On 31 October, the country will observe the 25th death anniversary of Indira Gandhi—a key link in the Nehru-Gandhi family’s legacy over the leadership of modern India. Her assassination will be remembered differently across the country.
Understandable. Gandhi’s death triggered one of the worst riots in modern memory that left many thousands, predominantly Sikhs, dead and injured. I was studying in Delhi University at that point of time and was an eyewitness to this terrible slur on the city where I was born and raised. The Congress party has never really been able to live it down.
Gandhi’s legacy has largely been remembered, at least by her critics, in the context of her decision to bring the country under Emergency rule in 1975 to retain political power and the bloody riots that broke out after her 1984 assassination. It is my sense that a lot of newsprint and air time would be devoted to these aspects this week.
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Instead of adding to this deluge of information and commentary, Capital Calculus will seek to shine the mirror of history on a lesser known aspect of Gandhi’s legacy: laying the foundation of economic reform. Something that has had a far more enduring legacy.
This may seem counter-intuitive when seen in the backdrop of Gandhi’s very strident populist image. After all, populism and economic reform do not go together. Further, anecdotal history and writings by lead commentators, in the last decade, have led most of us to believe that economic reforms actually commenced in 1991. By crediting Manmohan Singh, the then finance minister and a technocrat, for managing the reforms, one has also disengaged the politician from the process. Think again. Could reforms have ever happened without political support? Absolutely not.
It is to the credit of the politician that this image was conveyed so successfully, using Singh’s personality as a technocrat who is honest and non-controversial to win popular support for a game-changing policy.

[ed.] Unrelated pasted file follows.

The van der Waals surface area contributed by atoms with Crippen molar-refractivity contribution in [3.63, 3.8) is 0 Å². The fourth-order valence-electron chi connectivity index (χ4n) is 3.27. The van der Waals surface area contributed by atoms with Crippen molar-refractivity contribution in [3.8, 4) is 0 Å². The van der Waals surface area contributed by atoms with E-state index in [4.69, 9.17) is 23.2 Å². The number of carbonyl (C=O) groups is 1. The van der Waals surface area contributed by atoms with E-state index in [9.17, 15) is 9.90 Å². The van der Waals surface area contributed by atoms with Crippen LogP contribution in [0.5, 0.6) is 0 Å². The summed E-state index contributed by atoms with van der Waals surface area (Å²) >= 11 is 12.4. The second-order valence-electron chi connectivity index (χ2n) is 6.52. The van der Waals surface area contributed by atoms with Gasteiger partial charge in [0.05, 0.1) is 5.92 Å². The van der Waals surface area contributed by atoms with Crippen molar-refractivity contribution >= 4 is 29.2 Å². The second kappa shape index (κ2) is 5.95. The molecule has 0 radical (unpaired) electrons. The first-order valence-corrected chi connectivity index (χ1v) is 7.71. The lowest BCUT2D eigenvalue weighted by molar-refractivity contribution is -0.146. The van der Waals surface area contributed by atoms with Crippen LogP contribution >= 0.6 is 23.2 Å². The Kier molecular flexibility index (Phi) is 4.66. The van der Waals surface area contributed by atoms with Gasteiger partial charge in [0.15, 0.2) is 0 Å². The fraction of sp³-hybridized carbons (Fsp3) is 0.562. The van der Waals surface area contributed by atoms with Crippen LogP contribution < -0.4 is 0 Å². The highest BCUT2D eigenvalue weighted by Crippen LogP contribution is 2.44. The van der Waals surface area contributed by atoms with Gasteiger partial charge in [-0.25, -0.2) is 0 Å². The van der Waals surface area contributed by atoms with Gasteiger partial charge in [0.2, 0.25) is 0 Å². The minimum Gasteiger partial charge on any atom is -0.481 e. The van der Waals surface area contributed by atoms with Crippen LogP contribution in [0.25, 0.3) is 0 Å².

A more astute reading of modern economic history suggests two things. Firstly, if one was to look for a cut-off date as to when big-ticket economic reforms took root, then it is 1980—when Gandhi was returned to power after a three-year break of the Janata Party misrule. Secondly, it also highlights the simple point that Indian economic history has always been continuous and not something that moves in discrete jumps. This is because it follows the simple maxim: change is constant.
The context had been set in 1979 with the onset of an external sector crisis triggered after the second oil shock. By the time Gandhi regained power, the situation was rapidly deteriorating. There was no option other than to approach the International Monetary Fund (IMF) for assistance. Eventually, a loan came through—around $6 billion (Rs27,900 crore today), at that time the largest to any developing country, to be disbursed over a three-year period and in three tranches—in November 1981.
To mitigate the political damage of depending on the IMF, in which the then unfriendly US wielded unchallenged clout, Gandhi did two things. One, her government unravelled the 6th Plan (1980-85) that essentially promised to undertake a series of measures designed to improve the economy’s competitiveness—which meant fiscal reforms, revamp of the public sector undertakings, reductions in import duties and delicensing of domestic industry (wherein the government determined and allocated production capacities in each sector and company).
Second, negotiators in Gandhi’s government back-ended the associated conditionalities towards the end of the IMF loan programme.
Gandhi was able to defend her government by arguing that the IMF loan conditions specified exactly what the country had sought to do itself as laid down in the 6th Plan. In any case, the conditions were to kick in only towards the end of the loan programme.
By that time, the economy recovered and her government decided to exit the loan programme in 1984 and in the process also avoided implementing an IMF reform programme. Gandhi was shrewd enough to realize that the country was not prepared for such a rapid structural transformation.
Though the programme ceased to bind India, the process of reform had already been initiated. Not surprisingly, therefore, if you look back, the biggest reform initiatives came immediately after. Revamp of the public sector was kicked off by spinning off the telecom circles in Mumbai and Delhi into separate corporate entities under Mahanagar Telephone Nigam Ltd in 1987; the Long Term Fiscal Policy, 1984, which is the basis of all tax and fiscal reform; selective delicensing of industry. And, it was Yashwant Sinha in his aborted 1990 budget who first formally referred to public sector disinvestment.
To sum up, then, economic reform, as we know of it today, was first initiated in 1980-81 and then accelerated at an unprecedented pace in 1991. That she laid the foundation is, to me, the laudable part of Gandhi’s legacy to this country.
Anil Padmanabhan is a deputy managing editor of Mint and writes every week on the intersection of politics and economics. Comments are welcome at firstname.lastname@example.org